Today’s post is from Bobbi Jo Curty, our team’s veteran family navigator. Bobbi Jo is an experienced geriatric social worker and one of our Caregiving Advice coaches. She’ll regularly share her perspectives from the field here on the blog. Read more about Bobbi Jo’s background and passion for quality elder care.
Empathy is one of the core social work principles that has always resonated with me. This principle has guided me in both my professional and in my personal life as I truly attempt to understand another person’s physical, mental, and emotional experiences. And what I’ve learned through my career and life so far? What a great challenge — and blessing — it is for a caregiver to exude empathy!
Embracing empathy is not necessarily an easy trait to develop. The mundane tasks caregivers must perform day in and day out are often physically, mentally, and emotionally draining, leaving little in their own cup from which to replenish. This leads to frustration, impatience, burnout, or compassion fatigue — and it’s the reason many caregivers wonder, How can I empathize when I’m at my wit’s end?
This is where self-care becomes a necessity. How are you making this caregiving life work for you? How are you serving yourself so you can also serve your loved one? Are you creating pockets of free time for yourself? Are you able to engage in enjoyable activities? Are you taking quiet time for yourself? Once you address some of those imbalances, really seeing your loved one through a different set of eyes becomes much easier.
Here are three practical ways to develop empathy as a caregiver:
Focus on Reflection
Have you ever had an out of body experience when you feel like you’re looking in on your life as it’s presently happening? For me, this often occurs during unexpected times as I am caring for my children. I see these eye-opening moments as a gift. Because when I am presented with a moment of reflection, I’m able to feel a sense of gratitude that gives me the strength to press on when caregiving days are long.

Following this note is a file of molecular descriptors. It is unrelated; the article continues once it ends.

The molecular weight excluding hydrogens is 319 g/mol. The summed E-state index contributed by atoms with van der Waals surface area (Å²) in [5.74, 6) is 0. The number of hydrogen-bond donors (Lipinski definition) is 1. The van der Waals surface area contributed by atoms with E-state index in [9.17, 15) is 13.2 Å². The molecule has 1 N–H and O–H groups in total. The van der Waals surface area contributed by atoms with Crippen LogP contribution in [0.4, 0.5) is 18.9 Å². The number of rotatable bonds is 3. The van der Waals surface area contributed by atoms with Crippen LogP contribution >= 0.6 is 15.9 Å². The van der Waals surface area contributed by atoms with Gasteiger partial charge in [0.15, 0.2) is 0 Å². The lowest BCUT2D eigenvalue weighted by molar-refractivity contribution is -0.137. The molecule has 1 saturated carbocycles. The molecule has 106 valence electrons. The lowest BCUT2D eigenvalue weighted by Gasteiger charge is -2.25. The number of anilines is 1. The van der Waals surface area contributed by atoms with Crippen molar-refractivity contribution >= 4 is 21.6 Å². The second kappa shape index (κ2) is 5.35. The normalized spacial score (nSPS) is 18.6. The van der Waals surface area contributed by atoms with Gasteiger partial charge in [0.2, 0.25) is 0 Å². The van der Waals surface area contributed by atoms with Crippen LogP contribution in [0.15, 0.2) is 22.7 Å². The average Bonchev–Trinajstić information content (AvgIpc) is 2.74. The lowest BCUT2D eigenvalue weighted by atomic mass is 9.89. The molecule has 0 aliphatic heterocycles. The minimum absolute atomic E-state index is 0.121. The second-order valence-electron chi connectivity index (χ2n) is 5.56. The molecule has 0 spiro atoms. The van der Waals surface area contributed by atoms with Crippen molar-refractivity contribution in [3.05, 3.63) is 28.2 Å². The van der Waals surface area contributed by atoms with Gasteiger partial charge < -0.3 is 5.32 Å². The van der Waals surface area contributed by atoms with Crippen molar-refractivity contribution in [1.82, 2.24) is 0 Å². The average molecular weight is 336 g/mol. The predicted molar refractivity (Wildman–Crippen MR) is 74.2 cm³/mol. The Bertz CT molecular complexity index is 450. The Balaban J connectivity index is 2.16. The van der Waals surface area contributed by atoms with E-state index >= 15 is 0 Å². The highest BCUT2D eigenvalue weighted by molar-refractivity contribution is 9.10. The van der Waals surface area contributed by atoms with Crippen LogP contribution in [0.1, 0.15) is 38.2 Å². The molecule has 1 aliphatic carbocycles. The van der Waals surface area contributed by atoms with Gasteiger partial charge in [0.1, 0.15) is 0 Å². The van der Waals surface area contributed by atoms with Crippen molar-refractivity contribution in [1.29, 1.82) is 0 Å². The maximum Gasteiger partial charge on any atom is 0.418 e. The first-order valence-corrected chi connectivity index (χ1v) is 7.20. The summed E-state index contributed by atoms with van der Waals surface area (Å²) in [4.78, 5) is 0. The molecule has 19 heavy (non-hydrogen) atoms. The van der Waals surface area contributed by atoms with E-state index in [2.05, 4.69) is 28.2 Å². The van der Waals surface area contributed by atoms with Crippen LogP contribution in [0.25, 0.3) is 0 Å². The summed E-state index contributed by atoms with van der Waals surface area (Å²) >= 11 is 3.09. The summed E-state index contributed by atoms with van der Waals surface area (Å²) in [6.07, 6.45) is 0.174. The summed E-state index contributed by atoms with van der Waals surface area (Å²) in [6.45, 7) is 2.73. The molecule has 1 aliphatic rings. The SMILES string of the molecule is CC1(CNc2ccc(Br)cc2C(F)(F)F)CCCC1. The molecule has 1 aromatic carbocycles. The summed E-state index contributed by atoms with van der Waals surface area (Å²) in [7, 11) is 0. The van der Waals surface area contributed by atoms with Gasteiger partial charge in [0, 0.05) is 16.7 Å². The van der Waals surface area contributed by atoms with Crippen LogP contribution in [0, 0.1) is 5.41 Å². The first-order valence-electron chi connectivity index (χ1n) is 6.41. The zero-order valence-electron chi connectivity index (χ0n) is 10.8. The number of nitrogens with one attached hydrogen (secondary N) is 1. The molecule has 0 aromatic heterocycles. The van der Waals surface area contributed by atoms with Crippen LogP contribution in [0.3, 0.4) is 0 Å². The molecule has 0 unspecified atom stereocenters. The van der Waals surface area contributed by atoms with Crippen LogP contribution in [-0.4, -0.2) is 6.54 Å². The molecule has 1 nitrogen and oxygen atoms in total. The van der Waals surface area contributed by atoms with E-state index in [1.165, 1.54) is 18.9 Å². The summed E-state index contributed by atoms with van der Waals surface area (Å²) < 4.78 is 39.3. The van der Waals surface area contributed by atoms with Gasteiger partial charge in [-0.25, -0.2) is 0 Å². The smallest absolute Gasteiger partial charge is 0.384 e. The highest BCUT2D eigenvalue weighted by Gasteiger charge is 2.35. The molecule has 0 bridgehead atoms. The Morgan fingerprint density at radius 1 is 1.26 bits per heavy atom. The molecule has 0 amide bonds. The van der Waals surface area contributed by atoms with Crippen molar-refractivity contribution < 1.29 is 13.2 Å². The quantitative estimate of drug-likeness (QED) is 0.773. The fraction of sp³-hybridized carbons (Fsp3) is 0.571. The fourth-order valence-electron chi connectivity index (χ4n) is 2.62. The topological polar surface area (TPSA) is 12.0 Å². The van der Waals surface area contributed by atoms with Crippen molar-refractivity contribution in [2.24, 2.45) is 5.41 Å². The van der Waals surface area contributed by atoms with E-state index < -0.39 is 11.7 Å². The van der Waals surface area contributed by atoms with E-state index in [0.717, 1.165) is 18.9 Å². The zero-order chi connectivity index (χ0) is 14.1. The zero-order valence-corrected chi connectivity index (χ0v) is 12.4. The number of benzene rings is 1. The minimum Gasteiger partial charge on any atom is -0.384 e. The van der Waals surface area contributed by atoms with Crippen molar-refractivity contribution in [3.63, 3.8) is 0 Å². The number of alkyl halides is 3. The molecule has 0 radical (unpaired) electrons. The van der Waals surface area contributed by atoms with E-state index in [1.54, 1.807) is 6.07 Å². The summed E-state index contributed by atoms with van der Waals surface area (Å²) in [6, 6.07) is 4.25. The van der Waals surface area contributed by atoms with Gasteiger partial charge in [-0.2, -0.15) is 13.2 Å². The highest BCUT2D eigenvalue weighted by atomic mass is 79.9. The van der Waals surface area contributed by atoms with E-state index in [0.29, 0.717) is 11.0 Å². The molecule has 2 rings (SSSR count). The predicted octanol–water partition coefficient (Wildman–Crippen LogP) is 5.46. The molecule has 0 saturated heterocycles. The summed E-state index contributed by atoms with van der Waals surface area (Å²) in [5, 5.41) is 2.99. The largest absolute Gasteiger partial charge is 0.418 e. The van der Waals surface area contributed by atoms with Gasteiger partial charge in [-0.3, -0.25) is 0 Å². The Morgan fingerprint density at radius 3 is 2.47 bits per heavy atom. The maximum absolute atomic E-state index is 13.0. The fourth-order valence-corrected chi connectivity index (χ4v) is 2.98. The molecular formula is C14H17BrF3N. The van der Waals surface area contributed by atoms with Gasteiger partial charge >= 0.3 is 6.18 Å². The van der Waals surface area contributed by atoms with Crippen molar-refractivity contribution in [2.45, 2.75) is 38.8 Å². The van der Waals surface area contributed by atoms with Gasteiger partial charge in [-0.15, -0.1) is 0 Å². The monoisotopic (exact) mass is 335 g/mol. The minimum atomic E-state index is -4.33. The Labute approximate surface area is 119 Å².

Knowing One’s Worth
When I have brought myself to a place of peace, tranquility, and gratitude and recognize my own worth and value, I am better able to see another individual’s inherent value and worth. An individual’s value is something a caregiver’s own drained, impatient, and frustrated mind can never take away, even when the caregiver feels at her lowest, even if he’s in his most overwhelmed state.
Find common ground with your loved one, a way to see each other on a different level rather than as caregiver and patient. Your loved one is still a person, despite whatever diagnosis or functional decline he’s experiencing. Look at photo albums together or talk about lighthearted stories. Recall memories from the past that bring joy and laughter. Build on those emotions together.
The mundane tasks caregivers must perform day in and day out are often physically, mentally, and emotionally draining … and it’s the reason many caregivers wonder, How can I empathize when I’m at my wit’s end?Bobbi Jo Curty
Dementia Simulation: Empathy Training in Real Time
I once received a hands-on training by a long-term care employer called “Dementia Simulation,” which put participants in the shoes of someone with dementia. I was given blurred googles to wear, a headset playing a humming noise, and shoes lined with pebbles. I had to maneuver around the room this way, attempting to complete tasks being verbally delivered by the instructor. How incredibly frustrating it was! All I wanted to do was throw away the goggles in order to see clearly, rip off the headset to hear better, and toss off the shoes so I could walk correctly.
I learned that, although I was able to remove all those annoying add-ons, persons with dementia can’t do so.
I learned that this was their reality, and the best thing I could do was meet them there.
My sense of empathy for older adults with dementia grew much greater that day.
We can all learn to be empathetic. Awareness of our own feelings, thoughts, and triggers moves us to understanding, and allows us to embrace empathy to provide the best possible care for our loved ones.
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